Mr Obama warned against complacency in the push for reform
US President Barack Obama has described the Senate health committee's vote to approve a healthcare reform bill as a "major milestone".
And he urged Congress to pass a health reform bill by the beginning of August.
The committee's bill would expand coverage to 97% of Americans, at a cost of some $600bn (£365bn).
With its vote on Wednesday, the panel became the first congressional committee to pass a bill. Four other panels are also working on bills.
Three House of Representatives committees announced a joint proposal on Tuesday, and will begin voting on it on Thursday.
The Senate Finance Committee is also expected to vote on its bill soon.
Eventually, a combined bill will be put before both chambers for approval.
HEALTHCARE IN THE US
46 million uninsured, 25 million under-insured
Healthcare costs represent 16% of GDP, almost twice OECD average
Reform plans would require all Americans to get insurance
Some propose public insurance option to compete with private insurers
Speaking alongside members of the American Nurses Association, Mr Obama praised the House committee's joint proposal, and the bill approved by the Senate Health, Education, Labour and Pensions (Help) Committee.
"Yesterday, the House introduced its health reform proposal. And today... the Senate Help Committee reached a major milestone by passing a similarly strong proposal for health reform," he said.
"This progress should make us hopeful," he added.
"But it shouldn't make us complacent. It should instead provide the urgency for both the House and the Senate to finish their critical work on health reform before the August recess."
The Senate health committee's bill would expand healthcare by requiring all Americans to take out health insurance, and providing subsidies to poorer families to help them pay for their coverage.
It is estimated that some 46 million Americans do not have health insurance, and a further 25 million are thought to have inadequate insurance.
The healthcare plans currently being considered in Congress are all attempting to expand coverage, while also reforming the system to prevent spiralling costs.
Healthcare in the US costs $2.2tn a year, or 16% of the country's GDP - nearly double the OECD average.
All of the plans under consideration would require Americans to take out insurance, and would bar insurance companies from denying coverage to people with pre-existing conditions.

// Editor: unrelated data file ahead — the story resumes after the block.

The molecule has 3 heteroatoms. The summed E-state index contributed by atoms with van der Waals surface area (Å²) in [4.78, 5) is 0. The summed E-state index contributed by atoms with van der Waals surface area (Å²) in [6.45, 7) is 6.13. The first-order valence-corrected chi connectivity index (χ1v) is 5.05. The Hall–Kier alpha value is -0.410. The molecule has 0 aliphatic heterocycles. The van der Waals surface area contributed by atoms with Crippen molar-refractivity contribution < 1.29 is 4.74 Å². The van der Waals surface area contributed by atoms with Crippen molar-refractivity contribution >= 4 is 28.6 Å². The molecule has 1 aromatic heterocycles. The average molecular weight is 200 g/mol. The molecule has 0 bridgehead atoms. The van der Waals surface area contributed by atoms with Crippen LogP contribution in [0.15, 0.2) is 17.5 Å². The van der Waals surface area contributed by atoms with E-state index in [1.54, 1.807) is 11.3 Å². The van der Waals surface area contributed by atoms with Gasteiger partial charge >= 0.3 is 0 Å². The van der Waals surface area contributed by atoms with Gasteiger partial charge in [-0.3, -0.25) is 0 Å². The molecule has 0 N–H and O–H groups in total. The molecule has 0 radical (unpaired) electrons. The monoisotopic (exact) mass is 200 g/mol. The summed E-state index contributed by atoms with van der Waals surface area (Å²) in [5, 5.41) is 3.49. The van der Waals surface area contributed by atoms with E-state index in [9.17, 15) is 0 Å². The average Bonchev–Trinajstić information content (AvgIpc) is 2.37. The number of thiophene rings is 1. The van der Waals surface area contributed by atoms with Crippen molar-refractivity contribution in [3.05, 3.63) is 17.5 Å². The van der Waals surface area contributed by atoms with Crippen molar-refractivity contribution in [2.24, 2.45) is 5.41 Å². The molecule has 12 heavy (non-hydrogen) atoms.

The House committees' joint bill and the Senate health committee bills would also create a new, publicly run health plan, which they hope would compete with private insurers and drive down prices.
The Senate finance committee bill is not expected to include a "public option", but would instead set up non-profit medical co-operatives to compete with private insurers.
The health committee voted along party lines, with 13 Democrats in favour and 10 Republicans opposed.
The chairman of the health committee, Senator Edward Kennedy, was not present for the vote, because he is being treated for brain cancer.
Democrat Chris Dodd is acting as committee chairman in his absence.
"This time we've produced legislation that by and large I think the American people want," he said.
US MEDIA REACTION TO THE COMMITTEE'S BILL
On a party-line vote, Ted Kennedy's committee gave him his health care reform bill, the first concrete step toward a goal for which Kennedy has fought for nearly four decades... As the process goes forward, the shape of the legislation is certain to change. For starters, it will have to be merged with a more conservative measure being worked on by the Senate Finance Committee... If this turns out to be the year in which health reform finally happens, it is fitting that Kennedy's committee should be the one to put its stamp on it.
Time magazine's Karen Tumulty
takes a look at a Democratic veteran's role in delivering healthcare reform.
Obama's health care proposal is, in effect, the repeal of the Medicare program as we know it. The elderly will go from being the group with the most access to free medical care to the one with the least access.
tries out a new line of attack on the president's proposals.
It is, as I've written before, not a perfect bill but a good one. And it creates a marker by which the bill from Senate Finance, still to come, will be judged. In the end, of course, the two bills must be combined into one, [both] before reform reaches the Senate floor and during the floor debate itself. Either way, though, the HELP bill makes it more likely that final package is one liberals can embrace enthusiastically.
The New Republic's Jonathan Cohn
thinks the Help bill is the opening bid in a high-stakes negotiation.
When the... committee took up health care reform this morning, it drew the opposition of all 10 Republicans... That wasn't surprising, and it wasn't even bothersome - opposition parties are expected to oppose the majority's policy agenda. But it was nevertheless a reminder that the parties are approaching this issue in very different ways, and making reform conditional on support from Republicans is not a recipe for success (or even good policymaking).
Steve Benen, blogging at the Washington Monthly,
welcomes the new, less bipartisan, tone from the Democrats.